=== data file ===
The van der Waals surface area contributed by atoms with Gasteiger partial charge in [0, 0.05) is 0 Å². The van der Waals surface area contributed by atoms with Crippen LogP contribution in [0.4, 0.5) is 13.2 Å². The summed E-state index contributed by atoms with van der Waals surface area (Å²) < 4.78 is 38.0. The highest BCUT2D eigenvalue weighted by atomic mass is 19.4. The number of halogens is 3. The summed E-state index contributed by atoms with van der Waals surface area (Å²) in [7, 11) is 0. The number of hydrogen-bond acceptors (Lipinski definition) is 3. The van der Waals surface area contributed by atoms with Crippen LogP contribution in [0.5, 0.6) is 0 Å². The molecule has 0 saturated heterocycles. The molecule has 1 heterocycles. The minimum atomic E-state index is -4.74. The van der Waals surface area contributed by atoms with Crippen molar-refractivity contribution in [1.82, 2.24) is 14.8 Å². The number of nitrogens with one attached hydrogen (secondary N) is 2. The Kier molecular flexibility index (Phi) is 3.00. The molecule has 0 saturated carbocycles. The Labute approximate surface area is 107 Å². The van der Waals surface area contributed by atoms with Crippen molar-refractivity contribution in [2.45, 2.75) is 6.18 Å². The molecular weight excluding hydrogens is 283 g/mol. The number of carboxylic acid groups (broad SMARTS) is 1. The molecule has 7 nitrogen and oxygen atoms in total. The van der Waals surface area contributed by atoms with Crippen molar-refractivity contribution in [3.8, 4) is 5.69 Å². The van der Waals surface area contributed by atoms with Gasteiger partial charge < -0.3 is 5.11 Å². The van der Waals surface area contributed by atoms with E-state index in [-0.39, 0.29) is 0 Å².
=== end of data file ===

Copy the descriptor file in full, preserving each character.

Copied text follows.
The van der Waals surface area contributed by atoms with Gasteiger partial charge in [0, 0.05) is 0 Å². The van der Waals surface area contributed by atoms with Crippen LogP contribution in [0.4, 0.5) is 13.2 Å². The summed E-state index contributed by atoms with van der Waals surface area (Å²) < 4.78 is 38.0. The highest BCUT2D eigenvalue weighted by atomic mass is 19.4. The number of halogens is 3. The summed E-state index contributed by atoms with van der Waals surface area (Å²) in [7, 11) is 0. The number of hydrogen-bond acceptors (Lipinski definition) is 3. The van der Waals surface area contributed by atoms with Crippen LogP contribution in [0.5, 0.6) is 0 Å². The molecule has 0 saturated heterocycles. The molecule has 1 heterocycles. The minimum atomic E-state index is -4.74. The van der Waals surface area contributed by atoms with Crippen molar-refractivity contribution in [1.82, 2.24) is 14.8 Å². The number of nitrogens with one attached hydrogen (secondary N) is 2. The Kier molecular flexibility index (Phi) is 3.00. The molecule has 0 saturated carbocycles. The Labute approximate surface area is 107 Å². The van der Waals surface area contributed by atoms with Crippen molar-refractivity contribution in [2.45, 2.75) is 6.18 Å². The molecular weight excluding hydrogens is 283 g/mol. The number of carboxylic acid groups (broad SMARTS) is 1. The molecule has 7 nitrogen and oxygen atoms in total. The van der Waals surface area contributed by atoms with Crippen molar-refractivity contribution in [3.8, 4) is 5.69 Å². The van der Waals surface area contributed by atoms with Gasteiger partial charge < -0.3 is 5.11 Å². The van der Waals surface area contributed by atoms with E-state index in [-0.39, 0.29) is 0 Å².